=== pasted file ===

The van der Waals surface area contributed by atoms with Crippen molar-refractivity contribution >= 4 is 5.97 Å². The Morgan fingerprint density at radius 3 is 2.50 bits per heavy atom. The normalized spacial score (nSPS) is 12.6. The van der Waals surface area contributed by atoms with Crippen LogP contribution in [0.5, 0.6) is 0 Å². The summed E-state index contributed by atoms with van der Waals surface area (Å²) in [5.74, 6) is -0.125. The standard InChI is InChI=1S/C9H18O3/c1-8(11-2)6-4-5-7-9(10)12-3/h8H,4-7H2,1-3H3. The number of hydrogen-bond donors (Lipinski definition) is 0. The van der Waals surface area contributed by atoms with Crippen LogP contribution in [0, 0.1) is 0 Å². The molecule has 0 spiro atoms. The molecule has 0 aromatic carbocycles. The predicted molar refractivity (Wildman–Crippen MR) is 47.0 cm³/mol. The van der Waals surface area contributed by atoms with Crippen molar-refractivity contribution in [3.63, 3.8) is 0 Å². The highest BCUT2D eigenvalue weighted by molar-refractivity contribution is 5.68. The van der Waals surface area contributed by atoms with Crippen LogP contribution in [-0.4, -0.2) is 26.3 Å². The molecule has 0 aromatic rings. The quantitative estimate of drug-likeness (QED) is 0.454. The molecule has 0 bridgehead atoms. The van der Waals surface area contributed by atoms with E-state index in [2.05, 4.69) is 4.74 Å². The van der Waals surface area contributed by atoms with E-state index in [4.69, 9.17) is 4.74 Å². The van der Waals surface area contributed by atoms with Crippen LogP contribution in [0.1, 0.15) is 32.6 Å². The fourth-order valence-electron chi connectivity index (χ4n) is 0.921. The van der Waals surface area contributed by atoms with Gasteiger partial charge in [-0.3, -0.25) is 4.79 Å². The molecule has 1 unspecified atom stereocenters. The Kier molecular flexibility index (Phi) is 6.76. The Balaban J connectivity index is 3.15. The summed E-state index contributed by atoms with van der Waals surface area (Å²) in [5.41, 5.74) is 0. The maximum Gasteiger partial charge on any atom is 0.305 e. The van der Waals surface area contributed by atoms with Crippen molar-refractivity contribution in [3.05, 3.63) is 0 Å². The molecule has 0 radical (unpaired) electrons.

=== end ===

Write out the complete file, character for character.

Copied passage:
The van der Waals surface area contributed by atoms with Crippen molar-refractivity contribution >= 4 is 5.97 Å². The Morgan fingerprint density at radius 3 is 2.50 bits per heavy atom. The normalized spacial score (nSPS) is 12.6. The van der Waals surface area contributed by atoms with Crippen LogP contribution in [0.5, 0.6) is 0 Å². The summed E-state index contributed by atoms with van der Waals surface area (Å²) in [5.74, 6) is -0.125. The standard InChI is InChI=1S/C9H18O3/c1-8(11-2)6-4-5-7-9(10)12-3/h8H,4-7H2,1-3H3. The number of hydrogen-bond donors (Lipinski definition) is 0. The van der Waals surface area contributed by atoms with Crippen LogP contribution in [0, 0.1) is 0 Å². The molecule has 0 spiro atoms. The molecule has 0 aromatic carbocycles. The predicted molar refractivity (Wildman–Crippen MR) is 47.0 cm³/mol. The van der Waals surface area contributed by atoms with Crippen molar-refractivity contribution in [3.63, 3.8) is 0 Å². The highest BCUT2D eigenvalue weighted by molar-refractivity contribution is 5.68. The van der Waals surface area contributed by atoms with Crippen LogP contribution in [-0.4, -0.2) is 26.3 Å². The molecule has 0 aromatic rings. The quantitative estimate of drug-likeness (QED) is 0.454. The molecule has 0 bridgehead atoms. The van der Waals surface area contributed by atoms with E-state index in [2.05, 4.69) is 4.74 Å². The van der Waals surface area contributed by atoms with E-state index in [4.69, 9.17) is 4.74 Å². The van der Waals surface area contributed by atoms with Crippen LogP contribution in [0.1, 0.15) is 32.6 Å². The fourth-order valence-electron chi connectivity index (χ4n) is 0.921. The van der Waals surface area contributed by atoms with Gasteiger partial charge in [-0.3, -0.25) is 4.79 Å². The molecule has 1 unspecified atom stereocenters. The Kier molecular flexibility index (Phi) is 6.76. The Balaban J connectivity index is 3.15. The summed E-state index contributed by atoms with van der Waals surface area (Å²) in [5.41, 5.74) is 0. The maximum Gasteiger partial charge on any atom is 0.305 e. The van der Waals surface area contributed by atoms with Crippen molar-refractivity contribution in [3.05, 3.63) is 0 Å². The molecule has 0 radical (unpaired) electrons.